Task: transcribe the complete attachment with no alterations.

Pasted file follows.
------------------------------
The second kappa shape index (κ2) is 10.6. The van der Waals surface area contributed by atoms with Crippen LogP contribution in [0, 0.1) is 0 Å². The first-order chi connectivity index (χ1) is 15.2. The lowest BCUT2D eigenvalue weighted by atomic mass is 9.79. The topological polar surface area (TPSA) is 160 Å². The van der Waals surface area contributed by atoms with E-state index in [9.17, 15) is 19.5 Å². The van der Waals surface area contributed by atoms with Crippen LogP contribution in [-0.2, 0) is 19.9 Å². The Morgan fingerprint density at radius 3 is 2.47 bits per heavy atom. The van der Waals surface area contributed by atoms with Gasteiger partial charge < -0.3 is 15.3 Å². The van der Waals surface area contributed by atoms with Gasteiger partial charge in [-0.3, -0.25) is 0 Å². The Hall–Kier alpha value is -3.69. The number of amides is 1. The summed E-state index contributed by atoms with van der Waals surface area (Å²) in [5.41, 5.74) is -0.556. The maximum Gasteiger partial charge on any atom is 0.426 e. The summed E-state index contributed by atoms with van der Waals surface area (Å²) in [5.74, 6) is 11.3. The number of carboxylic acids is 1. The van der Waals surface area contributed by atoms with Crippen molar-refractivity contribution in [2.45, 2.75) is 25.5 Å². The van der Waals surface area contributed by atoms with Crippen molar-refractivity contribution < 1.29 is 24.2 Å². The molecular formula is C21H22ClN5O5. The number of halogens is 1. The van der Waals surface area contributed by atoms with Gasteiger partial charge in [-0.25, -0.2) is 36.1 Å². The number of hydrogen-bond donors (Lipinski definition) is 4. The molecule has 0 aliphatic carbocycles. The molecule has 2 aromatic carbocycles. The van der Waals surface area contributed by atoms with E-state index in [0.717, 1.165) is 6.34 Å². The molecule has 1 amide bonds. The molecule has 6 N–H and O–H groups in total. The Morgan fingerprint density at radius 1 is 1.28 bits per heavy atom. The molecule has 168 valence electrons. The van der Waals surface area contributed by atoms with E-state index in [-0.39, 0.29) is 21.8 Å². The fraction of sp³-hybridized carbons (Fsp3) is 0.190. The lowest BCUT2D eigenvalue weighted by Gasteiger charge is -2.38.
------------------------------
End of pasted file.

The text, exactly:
The second kappa shape index (κ2) is 10.6. The van der Waals surface area contributed by atoms with Crippen LogP contribution in [0, 0.1) is 0 Å². The first-order chi connectivity index (χ1) is 15.2. The lowest BCUT2D eigenvalue weighted by atomic mass is 9.79. The topological polar surface area (TPSA) is 160 Å². The van der Waals surface area contributed by atoms with E-state index in [9.17, 15) is 19.5 Å². The van der Waals surface area contributed by atoms with Crippen LogP contribution in [-0.2, 0) is 19.9 Å². The Morgan fingerprint density at radius 3 is 2.47 bits per heavy atom. The van der Waals surface area contributed by atoms with Gasteiger partial charge < -0.3 is 15.3 Å². The van der Waals surface area contributed by atoms with Gasteiger partial charge in [-0.3, -0.25) is 0 Å². The Hall–Kier alpha value is -3.69. The number of amides is 1. The summed E-state index contributed by atoms with van der Waals surface area (Å²) in [5.41, 5.74) is -0.556. The maximum Gasteiger partial charge on any atom is 0.426 e. The summed E-state index contributed by atoms with van der Waals surface area (Å²) in [5.74, 6) is 11.3. The number of carboxylic acids is 1. The van der Waals surface area contributed by atoms with Crippen molar-refractivity contribution in [2.45, 2.75) is 25.5 Å². The van der Waals surface area contributed by atoms with Crippen molar-refractivity contribution < 1.29 is 24.2 Å². The molecular formula is C21H22ClN5O5. The number of halogens is 1. The van der Waals surface area contributed by atoms with Gasteiger partial charge in [-0.25, -0.2) is 36.1 Å². The number of hydrogen-bond donors (Lipinski definition) is 4. The molecule has 0 aliphatic carbocycles. The molecule has 2 aromatic carbocycles. The van der Waals surface area contributed by atoms with E-state index in [0.717, 1.165) is 6.34 Å². The molecule has 1 amide bonds. The molecule has 6 N–H and O–H groups in total. The Morgan fingerprint density at radius 1 is 1.28 bits per heavy atom. The molecule has 168 valence electrons. The van der Waals surface area contributed by atoms with E-state index in [-0.39, 0.29) is 21.8 Å². The fraction of sp³-hybridized carbons (Fsp3) is 0.190. The lowest BCUT2D eigenvalue weighted by Gasteiger charge is -2.38.